DOE developed the Low Carbon Technology Strategies guidance documents to support you in your journey to reduce carbon emissions in your buildings. The primary purpose is to aid owners and operators of existing buildings in planning retrofit and operational strategies to achieve deep carbon reductions. These strategy documents supplement existing energy design guides where new construction is the focus. Low Carbon Technology Strategies are currently available for 10 building types, including schools.
This Guide offers contractors and designers the tools needed for achieving energy efficient schools, including recommendations for practical products and off-the-shelf technology. This Guide was developed through the collaboration of ASHRAE, the American Institute of Architects (AIA), the Illuminating Engineering Society (IES), and the U.S. Green Building Council (USGBC), with support from the Department of Energy (DOE), to help meet all of an owner's energy performance requirements.
This Guide provides practical ways to improve energy efficiency, from existing building commissioning to whole-building retrofit. It includes general project planning guidance, as well as more detailed descriptions for many energy efficiency measures. The Guide also provides energy and cost savings estimates based on simulations for five climate zones to illustrate the financial payback of energy efficiency measures.
This resource can be used as a starting point when conducting the technical, economic, and feasibility assessment for converting to all-electric heating solutions. The attractiveness of facility electrification will vary substantially by region, climate, utility rates, existing systems, and other factors.
New Buildings Institute (NBI) provides materials to help schools plan a successful process to build consensus, formalize the project vision, and guide the design to achieve energy efficiency and sustainability goals. The toolkit includes templates and checklists that schools can use as reference materials.
New Buildings Institute (NBI) document to help schools practice effective communication in order to engage stakeholders in designing, constructing, and operating zero energy buildings. It identifies key stakeholders and drivers that motivate decision making to support successful outcomes.
There is a perception that zero energy K–12 schools cost more than conventional schools. Zero energy schools provide a number of unique benefits to school districts, students and staff, and communities. Among other things, a zero energy school requires far less energy to operate than a conventional school and uses on-site renewable energy systems to offset that reduced energy load. The money saved on energy can often be used to enhance educational programs. But does the extra value come at a premium? Research findings indicate that not only can zero energy schools be designed and built on conventional school budgets, they can cost less.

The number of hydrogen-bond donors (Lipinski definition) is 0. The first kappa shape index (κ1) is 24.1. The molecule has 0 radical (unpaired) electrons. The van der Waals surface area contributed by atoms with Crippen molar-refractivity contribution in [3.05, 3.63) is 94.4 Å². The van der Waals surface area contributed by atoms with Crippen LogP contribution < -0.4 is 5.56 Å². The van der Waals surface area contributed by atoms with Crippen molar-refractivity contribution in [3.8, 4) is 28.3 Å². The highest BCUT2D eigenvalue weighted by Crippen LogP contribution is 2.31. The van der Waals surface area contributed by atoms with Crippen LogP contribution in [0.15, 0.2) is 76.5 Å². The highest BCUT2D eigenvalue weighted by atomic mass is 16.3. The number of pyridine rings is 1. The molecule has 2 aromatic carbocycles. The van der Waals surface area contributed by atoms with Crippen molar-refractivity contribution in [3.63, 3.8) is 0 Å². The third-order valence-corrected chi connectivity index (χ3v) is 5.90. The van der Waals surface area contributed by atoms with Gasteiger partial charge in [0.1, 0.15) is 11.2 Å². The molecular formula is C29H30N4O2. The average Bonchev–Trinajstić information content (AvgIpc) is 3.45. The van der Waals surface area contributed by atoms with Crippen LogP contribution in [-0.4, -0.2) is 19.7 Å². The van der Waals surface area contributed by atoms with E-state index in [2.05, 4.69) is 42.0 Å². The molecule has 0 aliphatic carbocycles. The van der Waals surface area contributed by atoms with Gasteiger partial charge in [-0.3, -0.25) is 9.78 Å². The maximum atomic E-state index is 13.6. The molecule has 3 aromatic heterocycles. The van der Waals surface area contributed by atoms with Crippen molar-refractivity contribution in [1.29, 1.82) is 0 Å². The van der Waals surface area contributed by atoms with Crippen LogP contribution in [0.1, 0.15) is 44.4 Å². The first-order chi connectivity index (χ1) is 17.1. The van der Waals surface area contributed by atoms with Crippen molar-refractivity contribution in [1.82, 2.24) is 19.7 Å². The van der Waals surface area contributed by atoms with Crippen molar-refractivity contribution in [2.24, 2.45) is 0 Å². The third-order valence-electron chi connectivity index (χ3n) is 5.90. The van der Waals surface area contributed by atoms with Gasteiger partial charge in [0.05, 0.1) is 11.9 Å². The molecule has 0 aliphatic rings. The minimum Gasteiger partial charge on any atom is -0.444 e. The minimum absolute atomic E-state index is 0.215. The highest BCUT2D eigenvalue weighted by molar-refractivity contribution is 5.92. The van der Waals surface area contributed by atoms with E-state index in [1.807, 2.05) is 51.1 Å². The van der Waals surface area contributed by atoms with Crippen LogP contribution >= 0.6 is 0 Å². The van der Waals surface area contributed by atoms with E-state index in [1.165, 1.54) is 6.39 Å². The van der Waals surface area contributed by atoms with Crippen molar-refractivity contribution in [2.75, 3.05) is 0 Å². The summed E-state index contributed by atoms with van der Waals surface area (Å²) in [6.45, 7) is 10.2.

ZE buildings are described differently—zero energy, net zero energy, zero net energy—in different regions (DOE 2015). If the output from the renewable energy system exceeds the energy needs, the building is said to be energy positive. In some situations, school owners opt to delay the installation of the renewable energy system because of financial or other constraints. These schools, dubbed “zero energy ready (ZER),” offer many of the benefits of ZE schools, including reduced utility bills. Regardless of the label, every ZE building starts with optimizing energy efficiency.
Renewable energy, such as photovoltaic (PV) panels, may be installed in a new construction project or during a retrofit to offset a school’s base energy use and resulting environmental footprint. Financing for renewable energy is available, commonly through a power purchase agreement (PPA), an agreement to purchase power from a solar or wind power provider or a utility at a certain cost over a defined timeframe.
Paul Torcellini from National Renewable Energy Laboratory discussed resources for decarbonization of existing schools, including tools and guides from DOE’s Better Buildings Initiative, best practices, and practical examples from school districts. Additionally, Jess Farber and Kiersten Washle from CMTA shared an example of a successful school retrofit project that is directly applicable to existing schools.
The webinar on June 15, 2022 featured two awardees from the campaign’s recognition program: Boulder Valley School District, CO and Charleston County School District, SC.
Presenters also included campaign staff and technical experts, who shared best practices for engaging the school community in strategic planning and investments for efficient and healthy schools. New Buildings Institute shared highlights from their recently released Decarbonization Roadmap Guide for School Building Decision Makers. Discussion topics included collaborative approaches to involve the school community in setting quantitative energy goals and innovative methods to communicate building performance improvements.
This is a seminar series on how to achieve the zero target through practical approaches including HVAC design. Talks include successful zero energy case studies, as presented at the 2018 ASHRAE Winter Conference.